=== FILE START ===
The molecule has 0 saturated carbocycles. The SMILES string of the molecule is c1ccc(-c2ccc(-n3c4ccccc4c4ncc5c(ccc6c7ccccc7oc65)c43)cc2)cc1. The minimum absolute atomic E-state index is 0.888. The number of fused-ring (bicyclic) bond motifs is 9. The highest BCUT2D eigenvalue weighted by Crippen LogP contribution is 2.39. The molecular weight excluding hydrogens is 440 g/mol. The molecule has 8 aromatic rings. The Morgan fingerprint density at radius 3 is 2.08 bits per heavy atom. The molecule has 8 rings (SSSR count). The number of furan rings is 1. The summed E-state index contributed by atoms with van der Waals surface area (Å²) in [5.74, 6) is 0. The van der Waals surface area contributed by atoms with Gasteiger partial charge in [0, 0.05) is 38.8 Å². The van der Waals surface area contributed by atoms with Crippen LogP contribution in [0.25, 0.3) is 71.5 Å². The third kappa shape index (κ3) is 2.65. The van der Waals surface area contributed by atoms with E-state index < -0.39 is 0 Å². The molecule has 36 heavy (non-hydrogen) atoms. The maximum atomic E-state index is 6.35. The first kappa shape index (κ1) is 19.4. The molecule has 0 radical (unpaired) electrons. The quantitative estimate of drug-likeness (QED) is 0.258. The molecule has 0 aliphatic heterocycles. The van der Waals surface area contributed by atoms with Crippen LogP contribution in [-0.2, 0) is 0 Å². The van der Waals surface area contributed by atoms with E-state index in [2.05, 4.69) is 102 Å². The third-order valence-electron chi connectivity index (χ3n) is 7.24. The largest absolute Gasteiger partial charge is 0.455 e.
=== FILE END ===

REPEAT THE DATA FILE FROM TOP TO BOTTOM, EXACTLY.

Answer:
The molecule has 0 saturated carbocycles. The SMILES string of the molecule is c1ccc(-c2ccc(-n3c4ccccc4c4ncc5c(ccc6c7ccccc7oc65)c43)cc2)cc1. The minimum absolute atomic E-state index is 0.888. The number of fused-ring (bicyclic) bond motifs is 9. The highest BCUT2D eigenvalue weighted by Crippen LogP contribution is 2.39. The molecular weight excluding hydrogens is 440 g/mol. The molecule has 8 aromatic rings. The Morgan fingerprint density at radius 3 is 2.08 bits per heavy atom. The molecule has 8 rings (SSSR count). The number of furan rings is 1. The summed E-state index contributed by atoms with van der Waals surface area (Å²) in [5.74, 6) is 0. The van der Waals surface area contributed by atoms with Gasteiger partial charge in [0, 0.05) is 38.8 Å². The van der Waals surface area contributed by atoms with Crippen LogP contribution in [0.25, 0.3) is 71.5 Å². The third kappa shape index (κ3) is 2.65. The van der Waals surface area contributed by atoms with E-state index < -0.39 is 0 Å². The molecule has 36 heavy (non-hydrogen) atoms. The maximum atomic E-state index is 6.35. The first kappa shape index (κ1) is 19.4. The molecule has 0 radical (unpaired) electrons. The quantitative estimate of drug-likeness (QED) is 0.258. The molecule has 0 aliphatic heterocycles. The van der Waals surface area contributed by atoms with Crippen LogP contribution in [-0.2, 0) is 0 Å². The van der Waals surface area contributed by atoms with E-state index in [2.05, 4.69) is 102 Å². The third-order valence-electron chi connectivity index (χ3n) is 7.24. The largest absolute Gasteiger partial charge is 0.455 e.